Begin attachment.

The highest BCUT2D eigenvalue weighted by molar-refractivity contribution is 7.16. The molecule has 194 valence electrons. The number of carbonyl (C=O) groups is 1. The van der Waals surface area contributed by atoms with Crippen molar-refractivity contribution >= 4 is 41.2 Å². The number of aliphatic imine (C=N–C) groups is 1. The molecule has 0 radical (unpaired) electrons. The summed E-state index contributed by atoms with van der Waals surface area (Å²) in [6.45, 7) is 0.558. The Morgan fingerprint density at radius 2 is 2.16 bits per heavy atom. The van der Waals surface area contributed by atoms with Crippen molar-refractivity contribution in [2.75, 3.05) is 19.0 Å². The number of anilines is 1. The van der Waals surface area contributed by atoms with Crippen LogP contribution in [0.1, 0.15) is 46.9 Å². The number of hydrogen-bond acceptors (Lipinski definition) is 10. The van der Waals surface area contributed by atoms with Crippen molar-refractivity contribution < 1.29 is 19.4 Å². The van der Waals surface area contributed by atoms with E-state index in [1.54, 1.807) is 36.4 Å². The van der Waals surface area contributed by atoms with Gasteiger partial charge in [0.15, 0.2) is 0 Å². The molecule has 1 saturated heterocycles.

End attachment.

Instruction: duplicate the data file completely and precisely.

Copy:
The highest BCUT2D eigenvalue weighted by molar-refractivity contribution is 7.16. The molecule has 194 valence electrons. The number of carbonyl (C=O) groups is 1. The van der Waals surface area contributed by atoms with Crippen molar-refractivity contribution >= 4 is 41.2 Å². The number of aliphatic imine (C=N–C) groups is 1. The molecule has 0 radical (unpaired) electrons. The summed E-state index contributed by atoms with van der Waals surface area (Å²) in [6.45, 7) is 0.558. The Morgan fingerprint density at radius 2 is 2.16 bits per heavy atom. The van der Waals surface area contributed by atoms with Crippen molar-refractivity contribution in [2.75, 3.05) is 19.0 Å². The number of anilines is 1. The van der Waals surface area contributed by atoms with Crippen LogP contribution in [0.1, 0.15) is 46.9 Å². The number of hydrogen-bond acceptors (Lipinski definition) is 10. The van der Waals surface area contributed by atoms with Crippen molar-refractivity contribution < 1.29 is 19.4 Å². The van der Waals surface area contributed by atoms with E-state index in [1.54, 1.807) is 36.4 Å². The van der Waals surface area contributed by atoms with Gasteiger partial charge in [0.15, 0.2) is 0 Å². The molecule has 1 saturated heterocycles.